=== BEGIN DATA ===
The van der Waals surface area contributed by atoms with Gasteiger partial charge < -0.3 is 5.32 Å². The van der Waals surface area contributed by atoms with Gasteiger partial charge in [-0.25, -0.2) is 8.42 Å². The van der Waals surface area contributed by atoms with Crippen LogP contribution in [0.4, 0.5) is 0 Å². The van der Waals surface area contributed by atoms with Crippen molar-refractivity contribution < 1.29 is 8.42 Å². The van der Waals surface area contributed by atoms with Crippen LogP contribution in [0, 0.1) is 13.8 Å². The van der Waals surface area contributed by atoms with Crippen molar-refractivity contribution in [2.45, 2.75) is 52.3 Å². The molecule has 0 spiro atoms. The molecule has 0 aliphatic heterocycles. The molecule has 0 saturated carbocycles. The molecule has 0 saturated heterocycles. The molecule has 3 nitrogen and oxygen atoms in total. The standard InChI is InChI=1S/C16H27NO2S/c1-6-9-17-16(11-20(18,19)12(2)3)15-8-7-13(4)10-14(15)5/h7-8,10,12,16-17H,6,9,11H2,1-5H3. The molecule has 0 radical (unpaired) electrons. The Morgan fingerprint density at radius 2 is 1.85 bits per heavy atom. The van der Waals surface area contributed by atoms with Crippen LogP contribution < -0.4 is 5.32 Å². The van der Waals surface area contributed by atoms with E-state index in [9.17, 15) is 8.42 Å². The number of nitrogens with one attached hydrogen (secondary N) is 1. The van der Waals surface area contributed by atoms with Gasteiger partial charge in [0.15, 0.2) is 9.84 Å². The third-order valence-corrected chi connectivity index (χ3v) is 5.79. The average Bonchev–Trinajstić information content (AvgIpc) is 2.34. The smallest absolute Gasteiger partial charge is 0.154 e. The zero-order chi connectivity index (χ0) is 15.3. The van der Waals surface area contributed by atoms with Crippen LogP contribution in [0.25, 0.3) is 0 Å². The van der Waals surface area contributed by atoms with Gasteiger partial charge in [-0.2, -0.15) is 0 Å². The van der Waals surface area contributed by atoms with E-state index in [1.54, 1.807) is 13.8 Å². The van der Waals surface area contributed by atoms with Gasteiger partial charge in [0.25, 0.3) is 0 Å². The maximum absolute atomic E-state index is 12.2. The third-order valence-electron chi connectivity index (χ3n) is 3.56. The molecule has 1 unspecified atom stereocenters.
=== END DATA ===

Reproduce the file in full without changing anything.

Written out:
The van der Waals surface area contributed by atoms with Gasteiger partial charge < -0.3 is 5.32 Å². The van der Waals surface area contributed by atoms with Gasteiger partial charge in [-0.25, -0.2) is 8.42 Å². The van der Waals surface area contributed by atoms with Crippen LogP contribution in [0.4, 0.5) is 0 Å². The van der Waals surface area contributed by atoms with Crippen molar-refractivity contribution < 1.29 is 8.42 Å². The van der Waals surface area contributed by atoms with Crippen LogP contribution in [0, 0.1) is 13.8 Å². The van der Waals surface area contributed by atoms with Crippen molar-refractivity contribution in [2.45, 2.75) is 52.3 Å². The molecule has 0 spiro atoms. The molecule has 0 aliphatic heterocycles. The molecule has 0 saturated carbocycles. The molecule has 0 saturated heterocycles. The molecule has 3 nitrogen and oxygen atoms in total. The standard InChI is InChI=1S/C16H27NO2S/c1-6-9-17-16(11-20(18,19)12(2)3)15-8-7-13(4)10-14(15)5/h7-8,10,12,16-17H,6,9,11H2,1-5H3. The molecule has 0 radical (unpaired) electrons. The Morgan fingerprint density at radius 2 is 1.85 bits per heavy atom. The van der Waals surface area contributed by atoms with Crippen LogP contribution < -0.4 is 5.32 Å². The van der Waals surface area contributed by atoms with E-state index in [9.17, 15) is 8.42 Å². The number of nitrogens with one attached hydrogen (secondary N) is 1. The van der Waals surface area contributed by atoms with Gasteiger partial charge in [0.15, 0.2) is 9.84 Å². The third-order valence-corrected chi connectivity index (χ3v) is 5.79. The average Bonchev–Trinajstić information content (AvgIpc) is 2.34. The smallest absolute Gasteiger partial charge is 0.154 e. The zero-order chi connectivity index (χ0) is 15.3. The van der Waals surface area contributed by atoms with Crippen LogP contribution in [0.25, 0.3) is 0 Å². The van der Waals surface area contributed by atoms with Gasteiger partial charge in [-0.2, -0.15) is 0 Å². The van der Waals surface area contributed by atoms with E-state index in [1.54, 1.807) is 13.8 Å². The van der Waals surface area contributed by atoms with Gasteiger partial charge in [0.25, 0.3) is 0 Å². The maximum absolute atomic E-state index is 12.2. The third-order valence-electron chi connectivity index (χ3n) is 3.56. The molecule has 1 unspecified atom stereocenters.